Print E-mail

Film Noir - How To Improvise

Film Noir"She gave me a smile I could feel in my hip pocket."
—Farewell My Lovely, Raymond Chandler


This is a style very popular in the 1940s. Films are usually in Black and White and darkly lit. Their views of life are quite dark, showing the gritty underside of human life.


  • Narration (especially at the start), usually by the lead character
  • Dark and murky locations: the seedy side of life
  • Everybody smokes and most people drink too much
  • Cheap offices with flickering neon sign outsie
  • Rain and nighttime


WhereUS Cities.
Private Detective’s Office; Criminal hide-outs; Police stations; DA’s office; Mansions of the rich with secrets; secluded shacks; seedy bars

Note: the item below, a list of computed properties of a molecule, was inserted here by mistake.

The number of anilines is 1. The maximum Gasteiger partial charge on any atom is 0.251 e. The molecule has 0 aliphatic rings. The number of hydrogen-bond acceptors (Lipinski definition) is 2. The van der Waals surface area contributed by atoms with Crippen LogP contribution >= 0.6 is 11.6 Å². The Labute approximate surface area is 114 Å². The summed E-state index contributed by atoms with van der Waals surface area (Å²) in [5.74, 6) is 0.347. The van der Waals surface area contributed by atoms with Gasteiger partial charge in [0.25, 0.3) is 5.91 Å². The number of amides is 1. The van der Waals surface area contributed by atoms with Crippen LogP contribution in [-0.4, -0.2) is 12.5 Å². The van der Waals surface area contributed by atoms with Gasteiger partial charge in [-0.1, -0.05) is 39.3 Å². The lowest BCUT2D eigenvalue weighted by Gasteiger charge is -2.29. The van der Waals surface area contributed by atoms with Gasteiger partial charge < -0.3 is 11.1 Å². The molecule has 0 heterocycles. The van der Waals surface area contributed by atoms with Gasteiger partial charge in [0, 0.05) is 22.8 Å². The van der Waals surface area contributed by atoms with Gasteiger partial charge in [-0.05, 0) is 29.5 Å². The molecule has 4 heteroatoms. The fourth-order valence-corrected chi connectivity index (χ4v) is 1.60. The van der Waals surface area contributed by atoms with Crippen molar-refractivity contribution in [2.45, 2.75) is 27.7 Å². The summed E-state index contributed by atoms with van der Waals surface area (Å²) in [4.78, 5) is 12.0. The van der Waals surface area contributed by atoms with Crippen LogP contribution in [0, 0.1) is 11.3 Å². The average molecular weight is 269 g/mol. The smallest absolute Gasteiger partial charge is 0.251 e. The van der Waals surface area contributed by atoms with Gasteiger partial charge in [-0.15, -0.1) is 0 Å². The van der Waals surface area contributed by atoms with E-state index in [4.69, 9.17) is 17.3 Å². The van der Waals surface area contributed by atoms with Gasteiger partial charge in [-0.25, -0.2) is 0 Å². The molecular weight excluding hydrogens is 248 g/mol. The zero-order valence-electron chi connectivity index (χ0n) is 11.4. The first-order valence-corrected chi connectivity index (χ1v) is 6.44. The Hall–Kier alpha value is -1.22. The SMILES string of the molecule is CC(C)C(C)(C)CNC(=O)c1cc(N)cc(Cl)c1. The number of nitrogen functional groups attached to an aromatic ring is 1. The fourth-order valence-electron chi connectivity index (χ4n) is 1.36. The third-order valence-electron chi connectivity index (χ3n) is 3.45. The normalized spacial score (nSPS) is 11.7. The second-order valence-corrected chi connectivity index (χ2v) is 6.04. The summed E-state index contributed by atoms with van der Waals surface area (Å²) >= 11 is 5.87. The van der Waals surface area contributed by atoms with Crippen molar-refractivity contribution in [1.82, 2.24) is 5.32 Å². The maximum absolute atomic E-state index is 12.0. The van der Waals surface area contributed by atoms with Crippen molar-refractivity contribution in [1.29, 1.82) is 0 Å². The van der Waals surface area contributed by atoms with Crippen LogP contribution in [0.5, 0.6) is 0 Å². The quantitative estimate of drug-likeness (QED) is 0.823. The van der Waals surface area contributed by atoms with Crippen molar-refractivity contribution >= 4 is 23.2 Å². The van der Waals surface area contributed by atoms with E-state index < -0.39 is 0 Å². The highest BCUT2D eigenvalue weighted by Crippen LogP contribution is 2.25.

When 1940s - 1950s
WhoDown-at-heel detectives; gangsters; femmes fatales
The central character is usually a hard-boiled, life-weary detective with a drink problem. The leading lady is often a femme fatale, who often hires the detective to do some dirty work often involving covering up a family secret. seedy sidekicks, big stupid bodyguards, mobsters, tough but useless cops, politicallymotivated DA; women who use sex to get what they want, rich millionaires whose daughters are embroiled in murder; small-time crooks; prositutes; plenty of washed-up characters.
WhatInvestigating crimes; meeting informants; committing crimes especially of passion; illicit meetings in dingy places; murder.

Examples (from Amazon)

< Prev   Next >